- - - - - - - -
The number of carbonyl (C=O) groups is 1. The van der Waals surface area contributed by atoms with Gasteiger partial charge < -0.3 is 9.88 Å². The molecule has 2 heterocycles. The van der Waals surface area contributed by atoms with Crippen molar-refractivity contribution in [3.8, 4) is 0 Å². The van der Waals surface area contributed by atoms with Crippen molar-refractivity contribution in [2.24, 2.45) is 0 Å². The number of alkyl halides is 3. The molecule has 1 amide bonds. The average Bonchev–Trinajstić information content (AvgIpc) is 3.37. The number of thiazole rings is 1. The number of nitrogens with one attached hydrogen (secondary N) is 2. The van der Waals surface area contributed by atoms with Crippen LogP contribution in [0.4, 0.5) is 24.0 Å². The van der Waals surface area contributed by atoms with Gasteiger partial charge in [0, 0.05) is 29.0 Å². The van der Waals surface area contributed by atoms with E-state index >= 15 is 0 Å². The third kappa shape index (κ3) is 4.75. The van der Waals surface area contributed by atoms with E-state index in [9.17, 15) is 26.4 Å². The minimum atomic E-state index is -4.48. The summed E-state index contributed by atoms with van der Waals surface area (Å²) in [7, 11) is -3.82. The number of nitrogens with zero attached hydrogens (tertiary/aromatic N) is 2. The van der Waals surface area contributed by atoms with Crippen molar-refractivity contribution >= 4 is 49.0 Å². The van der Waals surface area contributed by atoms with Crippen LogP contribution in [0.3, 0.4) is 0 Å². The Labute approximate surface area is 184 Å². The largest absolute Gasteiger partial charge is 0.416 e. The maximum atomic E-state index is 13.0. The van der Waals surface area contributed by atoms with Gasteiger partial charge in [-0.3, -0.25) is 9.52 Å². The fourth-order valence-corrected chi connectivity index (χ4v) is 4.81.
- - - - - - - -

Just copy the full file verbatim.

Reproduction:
The number of carbonyl (C=O) groups is 1. The van der Waals surface area contributed by atoms with Gasteiger partial charge < -0.3 is 9.88 Å². The molecule has 2 heterocycles. The van der Waals surface area contributed by atoms with Crippen molar-refractivity contribution in [3.8, 4) is 0 Å². The van der Waals surface area contributed by atoms with Crippen molar-refractivity contribution in [2.24, 2.45) is 0 Å². The number of alkyl halides is 3. The molecule has 1 amide bonds. The average Bonchev–Trinajstić information content (AvgIpc) is 3.37. The number of thiazole rings is 1. The number of nitrogens with one attached hydrogen (secondary N) is 2. The van der Waals surface area contributed by atoms with Crippen LogP contribution in [0.4, 0.5) is 24.0 Å². The van der Waals surface area contributed by atoms with Gasteiger partial charge in [0, 0.05) is 29.0 Å². The van der Waals surface area contributed by atoms with E-state index >= 15 is 0 Å². The third kappa shape index (κ3) is 4.75. The van der Waals surface area contributed by atoms with E-state index in [9.17, 15) is 26.4 Å². The minimum atomic E-state index is -4.48. The summed E-state index contributed by atoms with van der Waals surface area (Å²) in [7, 11) is -3.82. The number of nitrogens with zero attached hydrogens (tertiary/aromatic N) is 2. The van der Waals surface area contributed by atoms with Crippen molar-refractivity contribution >= 4 is 49.0 Å². The van der Waals surface area contributed by atoms with Crippen LogP contribution in [0.3, 0.4) is 0 Å². The Labute approximate surface area is 184 Å². The largest absolute Gasteiger partial charge is 0.416 e. The maximum atomic E-state index is 13.0. The van der Waals surface area contributed by atoms with Gasteiger partial charge in [-0.3, -0.25) is 9.52 Å². The fourth-order valence-corrected chi connectivity index (χ4v) is 4.81.